TAMPA — What started two weeks ago as a conversation about the possible firing of superintendent Addison Davis has become a more thoughtful, if often confusing, process of making sure he gets a proper evaluation in September.
School Board members spent two hours Tuesday discussing areas of importance in Davis’ job performance, from the climate he creates in more than 200 schools to his profile in a large and diverse community.
But the board’s initial plan to create a corrective action plan for Davis, who arrived 14 months ago from Clay County, is becoming a process of fine-tuning the instrument they will use to evaluate him.
Tuesday’s retreat, as the board called it, showcased continuing rifts on the seven-member board. Before and during the session, member Jessica Vaughn — who touched off the public discussion about Davis with a sharp Facebook post on April 17 — objected to the way Board Chair Lynn Gray had organized Tuesday’s meeting.
Gray’s idea was to have the members break into pairs and each work on a different “domain,” or category of Davis’ performance.
Vaughn said time was too short for such a step and she would prefer that “we all have a conversation together.”
Gray responded that there has been no shortage of feedback from members. She urged them to try her idea with open minds. She also acknowledged how awkward the whole exercise was, with Davis in the room. “This is not exactly the happiest retreat we could possibly have,” she said.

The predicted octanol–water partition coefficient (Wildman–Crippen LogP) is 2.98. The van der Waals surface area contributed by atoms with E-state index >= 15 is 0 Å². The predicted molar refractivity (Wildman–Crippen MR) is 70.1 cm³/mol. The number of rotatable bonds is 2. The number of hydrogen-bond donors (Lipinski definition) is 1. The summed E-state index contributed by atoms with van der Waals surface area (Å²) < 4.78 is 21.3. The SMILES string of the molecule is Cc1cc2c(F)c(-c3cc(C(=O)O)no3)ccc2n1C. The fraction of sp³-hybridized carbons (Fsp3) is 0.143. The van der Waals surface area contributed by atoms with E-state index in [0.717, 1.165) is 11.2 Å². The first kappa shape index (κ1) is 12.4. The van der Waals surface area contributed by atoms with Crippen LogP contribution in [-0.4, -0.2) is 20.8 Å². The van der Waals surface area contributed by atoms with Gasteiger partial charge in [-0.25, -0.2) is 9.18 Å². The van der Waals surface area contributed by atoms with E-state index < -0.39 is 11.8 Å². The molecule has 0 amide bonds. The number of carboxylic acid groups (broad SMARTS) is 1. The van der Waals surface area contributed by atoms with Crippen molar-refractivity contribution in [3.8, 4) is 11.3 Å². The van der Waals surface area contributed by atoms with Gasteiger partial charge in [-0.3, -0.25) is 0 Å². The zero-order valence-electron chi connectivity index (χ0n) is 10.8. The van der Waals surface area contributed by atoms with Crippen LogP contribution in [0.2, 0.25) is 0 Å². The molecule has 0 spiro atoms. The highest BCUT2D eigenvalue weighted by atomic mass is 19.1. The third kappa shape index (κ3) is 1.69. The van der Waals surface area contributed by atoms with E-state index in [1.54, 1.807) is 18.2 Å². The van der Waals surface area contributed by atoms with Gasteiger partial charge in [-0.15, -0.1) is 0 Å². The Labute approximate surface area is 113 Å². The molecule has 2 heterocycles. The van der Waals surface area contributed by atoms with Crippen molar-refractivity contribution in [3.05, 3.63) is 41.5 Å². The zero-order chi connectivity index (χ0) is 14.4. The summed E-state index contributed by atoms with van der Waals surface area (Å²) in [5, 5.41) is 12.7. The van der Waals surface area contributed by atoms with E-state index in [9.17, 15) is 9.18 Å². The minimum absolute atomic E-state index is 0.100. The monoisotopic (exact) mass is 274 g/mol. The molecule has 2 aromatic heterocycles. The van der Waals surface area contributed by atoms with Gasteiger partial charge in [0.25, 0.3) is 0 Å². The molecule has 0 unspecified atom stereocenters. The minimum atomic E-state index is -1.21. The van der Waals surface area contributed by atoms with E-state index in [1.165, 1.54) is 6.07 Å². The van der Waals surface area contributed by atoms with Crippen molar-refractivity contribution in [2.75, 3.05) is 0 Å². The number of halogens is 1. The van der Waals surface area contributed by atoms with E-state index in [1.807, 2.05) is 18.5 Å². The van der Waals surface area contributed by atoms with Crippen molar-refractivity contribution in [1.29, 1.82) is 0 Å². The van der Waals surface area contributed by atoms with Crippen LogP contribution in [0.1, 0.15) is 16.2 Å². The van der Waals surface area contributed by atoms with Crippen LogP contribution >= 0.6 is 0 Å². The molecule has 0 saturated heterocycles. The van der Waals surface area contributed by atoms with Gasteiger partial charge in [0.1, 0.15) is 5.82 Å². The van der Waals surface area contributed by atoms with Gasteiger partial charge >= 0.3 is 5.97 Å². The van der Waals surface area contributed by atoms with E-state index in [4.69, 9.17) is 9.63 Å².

Gray has been trying to project the image of a harmonious board that supports its superintendent, while at the same time addressing concerns many in the community have raised about Davis.
Parents and teachers reacted angrily when Davis and his team cut more than 1,000 jobs to balance the budget.
Later, a survey of administrators produced hundreds of written comments that described Davis as a top-down leader who does not collaborate enough, trusts the team he brought with him from Clay County more than longtime Hillsborough administrators, and seems intent on fixing a system that is broken.
Davis reminded the group that he was hired to bring about change. In addition to its financial difficulties, Hillsborough has more persistently low performing schools than any other district in the state.
But, criticized for imposing too much change during a traumatic year, Davis said, “I own accelerating it too fast during a pandemic.”
The board members will now communicate their suggested changes in the evaluation document to Marie Whelan, the district’s Chief of Human Capital.
Any changes must be approved by Davis and the board. However, regardless of how Davis fares in the evaluation, the board has the ability to end his contract with a majority vote.